Mood, anxiety, and personality disorders among first and second-generation immigrants to the United States

Christopher P. Salas-Wright, Njeri Kagotho, Michael G. Vaughn

Research output: Contribution to journalArticle

51 Citations (Scopus)

Abstract

A careful examination of the multigenerational relationship between immigrant status and mental disorders can provide important information about the robustness and nature of the immigrant-mental health link. We examine immigrant status as a protective factor against mental illness, assess intergenerational effects, examine differences across race/ethnicity, and report the prevalence of mood, anxiety, and personality disorders of immigrants across major world regions. We employ data from the National Epidemiologic Survey on Alcohol and Related Conditions (NESARC) and compare first (n=5363) and second-generation (n=4826) immigrants from Asia, Africa, Europe, and Latin America to native-born Americans (n=24,461) with respect to mental disorders. First-generation immigrants are significantly less likely than native-born Americans to be diagnosed with a mood, anxiety, or personality disorder, though the prevalence of mental health diagnoses increases among second generation immigrants. Similar results were observed for immigrants from major world regions as the prevalence of psychiatric morbidity was lower among immigrants from Africa, Latin America, Europe, and Asia compared to native-born Americans. Findings provide evidence in support of the notion that the immigrant paradox may be extended to include mood, anxiety, and personality disorders in the United States.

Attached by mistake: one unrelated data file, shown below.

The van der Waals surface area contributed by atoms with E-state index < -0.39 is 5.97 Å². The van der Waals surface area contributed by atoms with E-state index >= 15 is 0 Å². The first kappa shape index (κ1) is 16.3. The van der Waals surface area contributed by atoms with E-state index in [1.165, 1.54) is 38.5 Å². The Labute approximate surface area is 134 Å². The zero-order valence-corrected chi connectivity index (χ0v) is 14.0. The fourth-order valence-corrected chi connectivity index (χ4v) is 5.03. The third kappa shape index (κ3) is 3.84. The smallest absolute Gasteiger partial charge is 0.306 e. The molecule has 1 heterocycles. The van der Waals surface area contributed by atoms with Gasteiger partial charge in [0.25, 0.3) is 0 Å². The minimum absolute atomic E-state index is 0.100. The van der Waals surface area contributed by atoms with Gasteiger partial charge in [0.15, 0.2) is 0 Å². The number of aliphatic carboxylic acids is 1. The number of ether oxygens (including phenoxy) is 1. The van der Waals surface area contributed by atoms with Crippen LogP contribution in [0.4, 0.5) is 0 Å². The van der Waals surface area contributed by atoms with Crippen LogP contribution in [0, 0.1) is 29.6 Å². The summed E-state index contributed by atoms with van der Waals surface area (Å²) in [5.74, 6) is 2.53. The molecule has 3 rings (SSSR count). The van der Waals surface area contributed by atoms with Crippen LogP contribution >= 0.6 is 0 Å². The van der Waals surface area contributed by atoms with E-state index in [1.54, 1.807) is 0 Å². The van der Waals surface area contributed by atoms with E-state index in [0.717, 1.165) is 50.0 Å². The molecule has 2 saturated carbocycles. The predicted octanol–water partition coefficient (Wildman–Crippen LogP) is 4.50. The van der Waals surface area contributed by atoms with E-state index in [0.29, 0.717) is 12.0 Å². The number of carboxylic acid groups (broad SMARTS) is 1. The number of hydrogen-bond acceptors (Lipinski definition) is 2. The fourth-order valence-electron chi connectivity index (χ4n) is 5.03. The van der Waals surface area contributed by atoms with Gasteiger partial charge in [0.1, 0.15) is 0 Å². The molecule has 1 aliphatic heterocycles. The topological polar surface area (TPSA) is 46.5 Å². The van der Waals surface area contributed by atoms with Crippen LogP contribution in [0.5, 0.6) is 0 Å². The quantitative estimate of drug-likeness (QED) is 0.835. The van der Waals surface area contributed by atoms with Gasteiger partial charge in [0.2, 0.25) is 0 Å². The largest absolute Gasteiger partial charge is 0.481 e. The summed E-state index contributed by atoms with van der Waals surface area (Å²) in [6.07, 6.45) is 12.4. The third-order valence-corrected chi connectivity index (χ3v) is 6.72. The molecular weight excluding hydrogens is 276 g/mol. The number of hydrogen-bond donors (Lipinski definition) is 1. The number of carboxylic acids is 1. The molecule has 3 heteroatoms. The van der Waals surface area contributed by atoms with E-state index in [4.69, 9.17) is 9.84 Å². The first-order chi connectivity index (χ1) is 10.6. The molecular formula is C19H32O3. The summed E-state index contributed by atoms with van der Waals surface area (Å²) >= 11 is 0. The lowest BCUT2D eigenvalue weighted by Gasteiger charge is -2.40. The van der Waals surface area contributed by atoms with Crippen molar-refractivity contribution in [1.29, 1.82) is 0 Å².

Original languageEnglish
Pages (from-to)1028-1036
Number of pages9
JournalPsychiatry Research
Volume220
Issue number3
DOIs
Publication statusPublished - 2014 Dec 30

All Science Journal Classification (ASJC) codes

  • Psychiatry and Mental health
  • Biological Psychiatry

Fingerprint Dive into the research topics of 'Mood, anxiety, and personality disorders among first and second-generation immigrants to the United States'. Together they form a unique fingerprint.

  • Cite this